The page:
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Sofosbuvir for COVID-19

Sofosbuvir has been reported as potentially beneficial for treatment of COVID-19. We have not reviewed these studies. See all other treatments.
Sokhela et al., Randomized clinical trial of nitazoxanide or sofosbuvir/daclatasvir for the prevention of SARS-CoV-2 infection, Journal of Antimicrobial Chemotherapy, doi:10.1093/jac/dkac266
Abstract Background The COVER trial evaluated whether nitazoxanide or sofosbuvir/daclatasvir could lower the risk of SARS-CoV-2 infection. Nitazoxanide was selected given its favourable pharmacokinetics and in vitro antiviral effects against SARS-CoV-2. Sofosbuvir/daclatasvir had shown favourable results in early clinical trials. Methods In this clinical trial in Johannesburg, South Africa, healthcare workers and others at high risk of infection were randomized to 24 weeks of either nitazoxanide or sofosbuvir/daclatasvir as prevention, or standard prevention advice only. Participants were evaluated every 4 weeks for COVID-19 symptoms and had antibody and PCR testing. The primary endpoint was positive SARS-CoV-2 PCR and/or serology ≥7 days after randomization, regardless of symptoms. A Poisson regression model was used to estimate the incidence rate ratios of confirmed SARS-CoV-2 between each experimental arm and control. Results Between December 2020 and January 2022, 828 participants were enrolled. COVID-19 infections were confirmed in 100 participants on nitazoxanide (2234 per 1000 person-years; 95% CI 1837–2718), 87 on sofosbuvir/daclatasvir (2125 per 1000 person-years; 95% CI 1722–2622) and 111 in the control arm (1849 per 1000 person-years; 95% CI 1535–2227). There were no significant differences in the primary endpoint between the treatment arms, and the results met the criteria for futility. In the safety analysis, the frequency of grade 3 or 4 adverse events was low and similar across arms. Conclusions In this randomized trial, nitazoxanide and sofosbuvir/daclatasvir had no significant preventative effect on infection with SARS-CoV-2 among healthcare workers and others at high risk of infection.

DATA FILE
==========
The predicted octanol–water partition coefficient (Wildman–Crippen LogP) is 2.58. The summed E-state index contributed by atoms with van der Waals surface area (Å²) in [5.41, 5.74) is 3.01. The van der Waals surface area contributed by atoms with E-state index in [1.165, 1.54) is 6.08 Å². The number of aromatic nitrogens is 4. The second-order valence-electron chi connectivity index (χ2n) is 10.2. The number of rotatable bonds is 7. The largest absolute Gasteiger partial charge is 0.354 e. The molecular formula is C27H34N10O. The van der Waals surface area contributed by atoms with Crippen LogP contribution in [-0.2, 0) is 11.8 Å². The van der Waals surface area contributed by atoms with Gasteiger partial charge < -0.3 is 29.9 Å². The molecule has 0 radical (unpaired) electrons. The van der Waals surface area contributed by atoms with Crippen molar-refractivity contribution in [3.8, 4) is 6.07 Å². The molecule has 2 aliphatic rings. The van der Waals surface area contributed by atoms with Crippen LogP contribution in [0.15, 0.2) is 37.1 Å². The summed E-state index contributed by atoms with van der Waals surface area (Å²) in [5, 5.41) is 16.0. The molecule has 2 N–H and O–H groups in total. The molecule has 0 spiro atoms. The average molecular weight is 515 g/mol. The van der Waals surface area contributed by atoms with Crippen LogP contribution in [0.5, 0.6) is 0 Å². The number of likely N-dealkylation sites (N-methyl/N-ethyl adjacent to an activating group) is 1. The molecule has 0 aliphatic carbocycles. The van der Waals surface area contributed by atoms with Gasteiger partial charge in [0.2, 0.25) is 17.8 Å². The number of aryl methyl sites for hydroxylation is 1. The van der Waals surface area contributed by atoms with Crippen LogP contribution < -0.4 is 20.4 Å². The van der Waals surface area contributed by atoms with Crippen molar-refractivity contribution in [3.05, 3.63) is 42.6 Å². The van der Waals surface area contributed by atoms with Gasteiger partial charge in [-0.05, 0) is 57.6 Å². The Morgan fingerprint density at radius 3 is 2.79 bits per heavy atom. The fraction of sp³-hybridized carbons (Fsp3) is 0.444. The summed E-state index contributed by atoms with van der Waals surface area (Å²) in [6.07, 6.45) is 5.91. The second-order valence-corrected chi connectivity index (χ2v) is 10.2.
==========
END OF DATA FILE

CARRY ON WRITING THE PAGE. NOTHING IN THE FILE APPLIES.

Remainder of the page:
Mushebenge et al., Assessing the Potential Contribution of in Silico Studies in Discovering Drug Candidates that Interact with Various SARS-CoV-2 Receptors, MDPI AG, doi:10.20944/preprints202308.0434.v1
COVID-19 pandemic has spurred intense research efforts to identify effective treatments for SARS-CoV-2. In silico studies have emerged as a powerful tool in the drug discovery process, particularly in the search for drug candidates that interact with various SARS-CoV-2 receptors. These studies involve the use of computer simulations and computational algorithms to predict the potential interaction of drug candidates with target receptors. The primary receptors targeted by drug candidates include the RNA polymerase, main protease, spike protein, ACE2 receptor, TMPRSS2, and AP2-associated protein kinase 1. In silico studies have identified several promising drug candidates, including Remdesivir, Favipiravir, Ribavirin, Ivermectin, Lopinavir/Ritonavir, and Camostat mesylate, among others. The use of in silico studies offers several advantages, including the ability to screen a large number of drug candidates in a relatively short amount of time, thereby reducing the time and cost involved in traditional drug discovery methods. Additionally, in silico studies allow for the prediction of the binding affinity of drug candidates to target receptors, providing insight into their potential efficacy. However, it is crucial to consider both the advantages and limitations of these studies and to complement them with experimental validation to ensure the efficacy and safety of identified drug candidates.
Onyango, O., In Silico Models for Anti-COVID-19 Drug Discovery: A Systematic Review, Advances in Pharmacological and Pharmaceutical Sciences, doi:10.1155/2023/4562974